Black history, books, Reading, Women Writers, Young Adult

Jaqueline Woodson’s “Brown Girl Dreaming”

browngirldreaming

“How can I explain to anyone that stories are like air to me, I breathe them in and let them out over and over again.”

I wholeheartedly concur. And “Brown Girl Dreaming” is a warm summer breeze. Jacqueline Woodson’s autobiographical novel in verse is stirringly beautiful. Her words float and flow together with beauty and ease, taking the reader by the hand and refusing to let her go until the last page.

Woodson tells the story of a brown girl (Jackie) and her siblings growing up in the 1960s, with personal and often radically different experiences with race and prejudice in the old South and in New York City. Some march in protest while others rely on church and prayer, but all of Jackie’s family is firm in their philosophy of nonviolent resistance. The grandfather “Daddy”, to whom Jackie in particular is deeply attached, imparts his wisdom:

“This is the way brown people have to fight, / my grandfather says. / You can’t just put your fist up. You have to insist on something / gently. Walk toward a thing / slowly. / But be ready to die, / my grandfather says,  / for what is right. / Be ready to die, my grandfather says, / for everything you believe in.”

For Jackie, what she most readily and passionately believes in is storytelling. From a young age, her family sees this gift in her, fighting to get out before she is even able to consciously form the words. Jackie is drawn to stories, inhabiting them until they inhabit her. When her choice of reading material is criticized, it is like a core part of herself is called into question.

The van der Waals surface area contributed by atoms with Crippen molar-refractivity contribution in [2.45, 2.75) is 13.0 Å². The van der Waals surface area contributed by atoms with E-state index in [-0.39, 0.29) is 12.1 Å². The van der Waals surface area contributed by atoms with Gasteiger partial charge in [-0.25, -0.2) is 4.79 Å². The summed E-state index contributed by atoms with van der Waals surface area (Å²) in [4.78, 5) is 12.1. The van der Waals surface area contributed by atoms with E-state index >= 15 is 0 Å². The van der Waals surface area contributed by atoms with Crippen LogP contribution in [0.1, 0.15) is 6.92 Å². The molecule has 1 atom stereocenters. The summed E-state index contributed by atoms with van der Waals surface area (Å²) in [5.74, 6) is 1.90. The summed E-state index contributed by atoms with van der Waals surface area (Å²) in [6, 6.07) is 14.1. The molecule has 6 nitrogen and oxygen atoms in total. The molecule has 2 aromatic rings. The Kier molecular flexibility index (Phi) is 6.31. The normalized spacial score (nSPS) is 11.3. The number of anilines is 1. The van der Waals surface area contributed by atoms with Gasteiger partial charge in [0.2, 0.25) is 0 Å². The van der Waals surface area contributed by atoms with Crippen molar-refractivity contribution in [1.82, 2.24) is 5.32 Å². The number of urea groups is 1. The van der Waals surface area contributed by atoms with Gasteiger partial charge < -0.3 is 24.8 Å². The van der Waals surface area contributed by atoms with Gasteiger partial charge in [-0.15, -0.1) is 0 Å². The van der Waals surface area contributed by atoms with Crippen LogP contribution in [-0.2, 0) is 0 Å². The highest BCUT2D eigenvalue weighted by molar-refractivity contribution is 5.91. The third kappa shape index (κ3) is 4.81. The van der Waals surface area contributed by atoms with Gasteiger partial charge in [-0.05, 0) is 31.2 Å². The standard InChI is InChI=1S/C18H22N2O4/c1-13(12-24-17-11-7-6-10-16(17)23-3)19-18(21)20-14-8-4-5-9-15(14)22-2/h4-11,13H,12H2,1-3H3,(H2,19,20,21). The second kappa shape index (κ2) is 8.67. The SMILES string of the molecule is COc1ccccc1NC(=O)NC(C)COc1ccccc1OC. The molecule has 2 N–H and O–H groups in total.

“But I don’t want to read faster or older or / any way else that might / make the story disappear too quickly from where it’s settling / inside my brain, / slowly becoming a part of me. / A story I will remember / long after I’ve read it for the second, third, / tenth, hundredth time.”

As it turns out, Jaqueline Woodson, using herself as the protagonist, is the perfect spokesperson for the Year of Reading Women and why highlighting women’s voices is so important.

“If someone had taken / that book out of my hand / said, You’re too old for this / maybe / I’d never have believed / that someone who looked like me / could be in the pages of the book / that someone who looked like me / had a story.”

We NEED stories, to find ourselves and our place in the world and to experience a rich diversity of cultures, voices, and ideas. I am so grateful for Jacqueline Woodson for sharing hers.

 

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